Drop everything now, Meet me in the pouring rain

Walking into the Cathedral, I was in awe. The pure beauty of the building was all around; in every nook and crevice, every stained glass window and every buttress.

During the workshop session, Lizzie, Kia and I decided to shelter from the pouring rain inside the Cathedral. At this point, we thought it would be a good time to discuss and make plans of what we would like to create for our Site Specific performance.

We liked the idea of an audio walk but to add a twist onto it. One of our ideas was to have our audience participate in an audio game (almost like a scavenger hunt). The idea of incorporating the Cathedral into our performance intrigued us so, bearing this in mind, we looked around the building for some ideas to use. That was when we came across the war memorial part of the Cathedral, the side room dedicated to those who perished in WWI, WWII and the most recent wars. It was quite daunting, walking around that room as there were historical artefacts such as old battered Union flags from the different time periods and old records which listed the dead. It struck a chord as in that moment the wars became all too real and also highlighted just how important Lincolnshire was during the wars and even to this day. We knew at that moment we wanted to use this as some sort of basis.

We would start our audience off with a pre recorded tour which would have instructions on it to follow. We had the idea of having three different walks so that our audience members could experience different things and could discuss their findings with each other. One of the walks could incorporate the war memorial in the Cathedral. The audio could include bomb sound affects along with the audience being told to duck or find somewhere to hide. Their path could start at the castle, thus including the historical elements of wars and battles and would lead to the Cathedral. We could also tell the audience members who were taking the tour facts about Lincoln during the war.

The only problems with this idea would be getting the permission to go inside the Cathedral and use it as part of our tour as well as the issue of entrance fees.

Rain, rain go away…but not really

We were set the task of listening to Adrian Howells’ podcast, created for The Guardian (2011). ‘Everyday Moments’ is a podcast series by theatre producers, Fuel and Roundhouse Radio. The nine minute audio track featured an assortment of noise and musical interludes which included rain, slurping, gasping, shipping forecast, static and classical music. The instructions for this piece were to listen to it in bed, in the early morning with a hot drink. I did not follow these instructions and this may be why I achieved different results to the podcast than other people did. I listened to the podcast in the library whilst completing some work, listening to other music (but putting it on pause to complete the podcast). My experience of the podcast became varied.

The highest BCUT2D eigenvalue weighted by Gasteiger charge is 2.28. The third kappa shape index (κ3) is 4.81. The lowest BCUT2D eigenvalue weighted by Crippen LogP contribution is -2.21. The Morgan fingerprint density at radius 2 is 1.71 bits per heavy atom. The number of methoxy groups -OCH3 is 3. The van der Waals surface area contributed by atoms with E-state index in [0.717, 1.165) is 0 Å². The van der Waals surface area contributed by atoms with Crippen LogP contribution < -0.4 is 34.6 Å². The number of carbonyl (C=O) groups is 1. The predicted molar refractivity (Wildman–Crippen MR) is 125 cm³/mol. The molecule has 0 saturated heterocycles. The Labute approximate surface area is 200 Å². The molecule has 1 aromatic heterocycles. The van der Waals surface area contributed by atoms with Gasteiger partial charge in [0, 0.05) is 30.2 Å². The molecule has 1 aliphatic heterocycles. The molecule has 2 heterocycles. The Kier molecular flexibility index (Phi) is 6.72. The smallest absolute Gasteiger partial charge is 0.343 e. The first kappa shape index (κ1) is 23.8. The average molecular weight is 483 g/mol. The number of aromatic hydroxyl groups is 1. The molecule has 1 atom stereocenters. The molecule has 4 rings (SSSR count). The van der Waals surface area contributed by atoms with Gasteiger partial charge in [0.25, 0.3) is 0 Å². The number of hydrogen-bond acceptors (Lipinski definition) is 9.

I found the slurping and gasping during and after Howells has a sip of his drink very annoying and infuriating, the chink of china was distracting and the static noise from tuning the radio, taxing. On the other hand, the rain and classical music was very soothing and I was enjoying listening to it but as soon as I was relaxed, Howells’ additions made me frustrated. Saying that, I did notice that my breathing and heart rate fell into time with the music and his breathing and I found that comforting. Due to the repetitive nature of the podcast, the nine minutes went by very quickly and I was shocked to hear the voice telling me it was over.I think I do enjoy these types of performance pieces, as they focus the mind and allow for concentration or they get you on your feet dancing in the privacy of your room like Hofesh Shechter’s podcast did. The ‘Everyday Moment’ series allows for expression through various ways and different people would enjoy some more than others.


The Guardian (2011) Everyday Moments Adrian Howells. [podcast] 21 November. Available from [Accessed 17 February 2015].

The Cathedral

Due to the weather last Monday we took shelter in the Cathedral as it was one of the places in which we wanted to use for our walk/game. We also knew that in the Cathedral there were numerous flags as well as the names of people who were in the Army, RAF and Navy who fell during the war. In one of our audio games we want it to be as if the players are in a war, the sounds, the moves, each game will interlink however it will be in different ways. For instance in this game the players may be told that the person next to them is an enemy trying to attack them, however the person in that game may have been told to try and make friends with that person and stick by them therefore they have to try and solve this problem.

We will try and use the Cathedral as a base for a beginning and an end as we love the echo of voices you hear inside, the design of the windows, the prayers that are made and thoughts that are given as well as what was made in the War. We hope to end the 3 game links in the church listening to the choir singing as each voice radiates against the walls is so pure and delicate, we believe we can create a small story within this about how each step and each footpath was led to this destination where all thoughts are free and everyone can be welcomed as well as forgiven for what they have done or even guided to where they may want to be. We would like to open people’s eyes to the opportunity of following different footpaths which they are told to and then given the light to create their own.